Archive for December, 2008

DARPA seeks algorithms to create stories from info fragments

Tuesday, December 9th, 2008

One of the nicest aspects of blogging is when a reader points you to an interesting article you hadn’t seen. I’d like to thank reader S.E. August for this reference.

Wired’s Danger Zone blog reported last week that DARPA is looking to sensemake various forms of data by combining them into stories.

The Cognitive Edge training I took last week discussed (among many other topics) gathering narrative fragments into composite stories as a way to make sense of a situation and convey that information to others. Similar thus far. A possibly reality-defying assumption follows, though. According the Danger Zone post:

The author of this tale, however, would be a series of intelligent algorithms that can pull all of this information together, tease out its underlying meanings, and put it in a narrative that’s easy to follow.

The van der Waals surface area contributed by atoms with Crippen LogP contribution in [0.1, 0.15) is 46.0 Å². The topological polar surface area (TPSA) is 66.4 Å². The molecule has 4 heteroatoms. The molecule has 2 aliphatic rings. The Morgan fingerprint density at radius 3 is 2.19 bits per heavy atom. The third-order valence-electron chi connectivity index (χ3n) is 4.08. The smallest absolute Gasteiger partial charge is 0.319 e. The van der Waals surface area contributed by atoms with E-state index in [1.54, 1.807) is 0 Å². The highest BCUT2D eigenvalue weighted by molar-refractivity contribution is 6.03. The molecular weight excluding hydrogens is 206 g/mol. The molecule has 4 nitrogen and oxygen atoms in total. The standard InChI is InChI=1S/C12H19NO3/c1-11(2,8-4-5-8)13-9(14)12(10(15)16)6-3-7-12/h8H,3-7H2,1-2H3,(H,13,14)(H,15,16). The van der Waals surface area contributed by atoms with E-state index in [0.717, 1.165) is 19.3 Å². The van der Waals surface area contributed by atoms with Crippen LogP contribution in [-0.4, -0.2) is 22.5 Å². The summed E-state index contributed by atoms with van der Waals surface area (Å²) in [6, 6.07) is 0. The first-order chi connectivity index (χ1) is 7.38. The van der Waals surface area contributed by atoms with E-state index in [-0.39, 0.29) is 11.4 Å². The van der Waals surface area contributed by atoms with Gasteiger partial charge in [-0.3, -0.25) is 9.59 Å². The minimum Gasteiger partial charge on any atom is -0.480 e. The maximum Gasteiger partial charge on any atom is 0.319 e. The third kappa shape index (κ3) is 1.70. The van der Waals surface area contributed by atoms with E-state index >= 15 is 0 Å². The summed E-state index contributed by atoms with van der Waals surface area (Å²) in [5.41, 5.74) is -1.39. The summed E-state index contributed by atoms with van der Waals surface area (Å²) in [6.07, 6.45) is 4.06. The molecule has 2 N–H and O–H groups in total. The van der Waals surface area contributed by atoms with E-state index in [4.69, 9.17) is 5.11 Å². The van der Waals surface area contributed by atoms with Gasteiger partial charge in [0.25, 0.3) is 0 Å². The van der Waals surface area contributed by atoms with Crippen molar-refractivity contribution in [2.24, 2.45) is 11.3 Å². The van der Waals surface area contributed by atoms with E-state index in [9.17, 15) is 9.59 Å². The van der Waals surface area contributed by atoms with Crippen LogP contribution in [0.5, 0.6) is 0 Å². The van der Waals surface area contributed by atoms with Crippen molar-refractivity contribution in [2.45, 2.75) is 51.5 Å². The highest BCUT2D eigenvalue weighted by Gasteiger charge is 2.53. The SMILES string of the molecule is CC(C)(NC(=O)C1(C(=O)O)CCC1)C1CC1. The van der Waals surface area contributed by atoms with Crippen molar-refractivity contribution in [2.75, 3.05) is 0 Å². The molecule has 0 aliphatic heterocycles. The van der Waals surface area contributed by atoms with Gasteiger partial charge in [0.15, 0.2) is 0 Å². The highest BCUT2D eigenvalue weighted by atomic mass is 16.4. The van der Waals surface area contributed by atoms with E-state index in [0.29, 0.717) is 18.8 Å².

In the Cog Edge method the sensemaking is done by a group of humans, not a computer. The assumption is that distributed cognition of a group of people can elicit meaning where a single person, or a computer, cannot. I’m not up on the latest in artificial intelligence, but I’m doubtful that an entirely computerized approach can yield anything of use.

Perhaps a partially-computerized method, where fragments were gathered (sampled?) by machine and sensemade by humans, would work better. Or if the fragments could be human-coded as they were captured the significant or related ones might be easier to isolate. I don’t know. Can any readers weigh in who are more optimistic that a totally-computerized approach might work?

A link to the DARPA RFI is here.

(Photo by cote via Flickr creative commons)

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A Personal Story

Monday, December 8th, 2008